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N59514 accident description

Tennessee map... Tennessee list
Crash location Unknown
Nearest city Rossville, TN
35.048424°N, 89.542579°W
Tail number N59514
Accident date 14 Oct 1998
Aircraft type Ryan ST3KR
Additional details: None

NTSB Factual Report

On October 14, 1998, about 1322 central daylight time, a Ryan ST3KR, N59514, operating as a 14 CFR Part 91 personal flight, registered to a private owner, crashed while maneuvering in the vicinity of Rossville, Tennessee. Visual meteorological conditions prevailed and no flight plan was filed. The airplane sustained substantial damage. The airline transport pilot/registered owner/pilot-in-command (PIC), and airline transport pilot-rated passenger sustained serious injuries and were air lifted to a to a medical trauma center. The flight originated from Wolf River Airport, Rossville, Tennessee, about 22 minutes before the accident. The FAA reported the pilot-rated passenger died of injuries on October 15, 1998.

A witness stated he and the pilot-rated passenger were driving around looking for land. They happened to drive by the airport, and he mentioned to the passenger that he knew another pilot who had an airplane there. They went to the airport not expecting to see the registered owner, since it was the middle of the week. Upon arrival at the airport they saw the registered owner by his hangar. He showed them the airplane, and offered his passenger a ride, which he accepted. The registered owner conducted a briefing and asked his passenger just before they started the engine if he wanted to do any aerobatics, which he stated yes. They started the engine, taxied out and took off to the and went about 3 miles to the northeast. They were at about 2,000 to 3,000 feet and he observed them do some shallow turns followed by a couple of split S's. They changed direction and climbed a little higher, and did a couple of loops and then they did a spin. He saw them disappear below the tree line. He did not get concerned, he thought they had pulled out and gone out of sight for a minute. After about 10 to 15 minutes he became concerned and called the 911 operator and asked if anyone had reported an airplane crash. He was informed that they had, but they did not know the location.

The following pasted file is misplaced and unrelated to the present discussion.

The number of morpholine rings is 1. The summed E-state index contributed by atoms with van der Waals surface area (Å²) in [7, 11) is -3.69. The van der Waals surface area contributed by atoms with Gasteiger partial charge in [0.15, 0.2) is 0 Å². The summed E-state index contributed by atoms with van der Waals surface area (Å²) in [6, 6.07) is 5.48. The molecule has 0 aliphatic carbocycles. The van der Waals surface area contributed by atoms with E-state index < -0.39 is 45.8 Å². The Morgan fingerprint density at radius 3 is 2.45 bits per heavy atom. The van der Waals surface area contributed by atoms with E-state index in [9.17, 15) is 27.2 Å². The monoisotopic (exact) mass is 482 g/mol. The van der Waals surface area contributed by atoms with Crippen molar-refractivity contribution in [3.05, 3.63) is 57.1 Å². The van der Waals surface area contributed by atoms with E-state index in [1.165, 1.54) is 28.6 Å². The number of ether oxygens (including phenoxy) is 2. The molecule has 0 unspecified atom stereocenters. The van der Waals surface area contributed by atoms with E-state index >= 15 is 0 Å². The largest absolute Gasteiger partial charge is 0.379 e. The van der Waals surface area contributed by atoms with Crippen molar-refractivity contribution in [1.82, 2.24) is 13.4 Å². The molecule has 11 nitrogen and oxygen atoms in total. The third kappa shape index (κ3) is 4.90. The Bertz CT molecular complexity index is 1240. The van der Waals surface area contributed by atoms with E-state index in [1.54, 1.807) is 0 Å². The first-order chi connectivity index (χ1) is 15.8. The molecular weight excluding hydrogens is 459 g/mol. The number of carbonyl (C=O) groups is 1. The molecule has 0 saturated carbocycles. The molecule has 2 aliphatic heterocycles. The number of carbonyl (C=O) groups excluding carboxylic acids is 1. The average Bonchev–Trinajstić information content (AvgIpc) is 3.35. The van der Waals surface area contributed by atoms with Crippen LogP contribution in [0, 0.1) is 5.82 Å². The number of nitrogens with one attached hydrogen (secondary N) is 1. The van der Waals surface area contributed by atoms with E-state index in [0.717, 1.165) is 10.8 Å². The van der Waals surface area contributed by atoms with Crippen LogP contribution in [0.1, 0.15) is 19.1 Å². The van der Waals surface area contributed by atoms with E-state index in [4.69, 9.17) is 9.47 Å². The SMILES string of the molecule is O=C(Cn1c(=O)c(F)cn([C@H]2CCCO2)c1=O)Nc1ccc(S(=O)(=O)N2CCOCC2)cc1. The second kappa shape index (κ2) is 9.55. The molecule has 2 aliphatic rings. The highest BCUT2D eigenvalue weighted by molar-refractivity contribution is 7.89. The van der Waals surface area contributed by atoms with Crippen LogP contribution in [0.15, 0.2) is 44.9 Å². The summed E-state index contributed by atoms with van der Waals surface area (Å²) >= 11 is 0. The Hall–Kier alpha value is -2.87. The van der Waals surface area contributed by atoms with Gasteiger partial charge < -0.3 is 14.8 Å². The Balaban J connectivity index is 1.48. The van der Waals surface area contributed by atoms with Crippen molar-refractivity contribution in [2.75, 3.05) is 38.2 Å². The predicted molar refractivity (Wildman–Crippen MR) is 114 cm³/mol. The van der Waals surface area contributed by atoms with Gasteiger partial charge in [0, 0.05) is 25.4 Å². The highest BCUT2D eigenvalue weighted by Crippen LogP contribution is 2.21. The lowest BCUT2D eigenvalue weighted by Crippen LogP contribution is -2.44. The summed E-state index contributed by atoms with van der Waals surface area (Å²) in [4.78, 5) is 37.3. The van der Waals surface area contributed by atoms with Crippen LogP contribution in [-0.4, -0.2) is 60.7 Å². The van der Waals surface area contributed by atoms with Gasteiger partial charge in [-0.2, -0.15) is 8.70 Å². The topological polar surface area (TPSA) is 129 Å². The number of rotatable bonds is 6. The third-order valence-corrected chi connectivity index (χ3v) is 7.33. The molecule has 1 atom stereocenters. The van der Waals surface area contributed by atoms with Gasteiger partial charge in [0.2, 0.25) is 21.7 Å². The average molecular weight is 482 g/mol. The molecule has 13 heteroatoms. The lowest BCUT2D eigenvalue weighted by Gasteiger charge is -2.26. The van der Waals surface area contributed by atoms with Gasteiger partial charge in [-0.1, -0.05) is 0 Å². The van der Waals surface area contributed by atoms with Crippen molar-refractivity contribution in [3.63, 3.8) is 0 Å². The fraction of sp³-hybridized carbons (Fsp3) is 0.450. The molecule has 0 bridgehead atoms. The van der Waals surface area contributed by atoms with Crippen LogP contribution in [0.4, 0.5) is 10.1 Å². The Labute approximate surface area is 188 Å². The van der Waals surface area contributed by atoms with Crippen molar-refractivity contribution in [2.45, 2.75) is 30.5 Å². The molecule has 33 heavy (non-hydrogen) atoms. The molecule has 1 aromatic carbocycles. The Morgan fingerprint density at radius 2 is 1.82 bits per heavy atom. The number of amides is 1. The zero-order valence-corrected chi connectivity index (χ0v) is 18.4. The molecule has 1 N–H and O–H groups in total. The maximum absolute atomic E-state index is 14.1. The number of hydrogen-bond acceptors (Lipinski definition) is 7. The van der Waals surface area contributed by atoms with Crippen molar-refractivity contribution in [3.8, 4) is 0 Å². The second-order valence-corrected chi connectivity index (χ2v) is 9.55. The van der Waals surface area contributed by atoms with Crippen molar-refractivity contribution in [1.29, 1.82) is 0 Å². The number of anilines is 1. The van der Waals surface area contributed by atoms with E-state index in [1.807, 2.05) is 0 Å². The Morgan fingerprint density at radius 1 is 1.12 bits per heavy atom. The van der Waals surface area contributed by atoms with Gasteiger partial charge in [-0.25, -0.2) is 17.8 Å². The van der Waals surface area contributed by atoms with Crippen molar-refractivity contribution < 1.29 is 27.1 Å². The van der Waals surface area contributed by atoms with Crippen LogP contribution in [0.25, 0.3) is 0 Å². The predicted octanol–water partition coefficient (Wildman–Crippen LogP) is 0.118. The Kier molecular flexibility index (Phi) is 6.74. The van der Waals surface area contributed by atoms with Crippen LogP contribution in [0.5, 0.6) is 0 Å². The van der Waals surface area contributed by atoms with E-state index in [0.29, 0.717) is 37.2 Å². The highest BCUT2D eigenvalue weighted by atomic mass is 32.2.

Another witness stated he observed the airplane flying from north to south towards the Wolf River Airport. The airplane was between 500 to 600 feet at a very slow airspeed. The airplane was observed to start a right turn towards the west, and stopped the turn heading northbound. The airplane started a steep climb estimated between 85 to 90 degrees nose up, as if the pilot was practicing a stall. The airplane was observed to start sliding backwards tail first. The nose pitched straight down, the airplane started spinning to the right, and disappeared below the tree line, before colliding with trees and terrain.